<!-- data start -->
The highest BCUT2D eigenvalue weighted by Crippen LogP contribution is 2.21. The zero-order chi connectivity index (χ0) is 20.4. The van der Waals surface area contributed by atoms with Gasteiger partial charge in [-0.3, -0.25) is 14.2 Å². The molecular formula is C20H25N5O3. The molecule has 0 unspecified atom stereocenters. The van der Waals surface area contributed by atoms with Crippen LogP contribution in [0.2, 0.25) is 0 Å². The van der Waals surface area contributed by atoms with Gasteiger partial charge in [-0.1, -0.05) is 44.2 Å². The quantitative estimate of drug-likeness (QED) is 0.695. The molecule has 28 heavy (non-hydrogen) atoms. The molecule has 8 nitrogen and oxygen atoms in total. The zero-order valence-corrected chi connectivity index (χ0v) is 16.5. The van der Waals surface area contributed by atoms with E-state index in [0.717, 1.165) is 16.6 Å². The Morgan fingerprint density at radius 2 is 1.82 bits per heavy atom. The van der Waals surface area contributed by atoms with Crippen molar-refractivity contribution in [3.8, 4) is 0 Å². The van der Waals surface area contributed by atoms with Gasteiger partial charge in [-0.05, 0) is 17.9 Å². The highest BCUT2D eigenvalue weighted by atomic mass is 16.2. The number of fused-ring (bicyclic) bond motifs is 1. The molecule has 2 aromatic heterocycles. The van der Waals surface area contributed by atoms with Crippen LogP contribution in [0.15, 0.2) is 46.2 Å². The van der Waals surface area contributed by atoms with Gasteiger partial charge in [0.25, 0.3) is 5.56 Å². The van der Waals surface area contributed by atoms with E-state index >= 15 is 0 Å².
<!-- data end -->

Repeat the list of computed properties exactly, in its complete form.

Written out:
The highest BCUT2D eigenvalue weighted by Crippen LogP contribution is 2.21. The zero-order chi connectivity index (χ0) is 20.4. The van der Waals surface area contributed by atoms with Gasteiger partial charge in [-0.3, -0.25) is 14.2 Å². The molecular formula is C20H25N5O3. The molecule has 0 unspecified atom stereocenters. The van der Waals surface area contributed by atoms with Crippen LogP contribution in [0.2, 0.25) is 0 Å². The van der Waals surface area contributed by atoms with Gasteiger partial charge in [-0.1, -0.05) is 44.2 Å². The quantitative estimate of drug-likeness (QED) is 0.695. The molecule has 28 heavy (non-hydrogen) atoms. The molecule has 8 nitrogen and oxygen atoms in total. The zero-order valence-corrected chi connectivity index (χ0v) is 16.5. The van der Waals surface area contributed by atoms with E-state index in [0.717, 1.165) is 16.6 Å². The Morgan fingerprint density at radius 2 is 1.82 bits per heavy atom. The van der Waals surface area contributed by atoms with Crippen molar-refractivity contribution in [3.8, 4) is 0 Å². The van der Waals surface area contributed by atoms with Gasteiger partial charge in [-0.05, 0) is 17.9 Å². The highest BCUT2D eigenvalue weighted by atomic mass is 16.2. The number of fused-ring (bicyclic) bond motifs is 1. The molecule has 2 aromatic heterocycles. The van der Waals surface area contributed by atoms with Crippen LogP contribution in [0.15, 0.2) is 46.2 Å². The van der Waals surface area contributed by atoms with Gasteiger partial charge in [0.25, 0.3) is 5.56 Å². The van der Waals surface area contributed by atoms with E-state index >= 15 is 0 Å².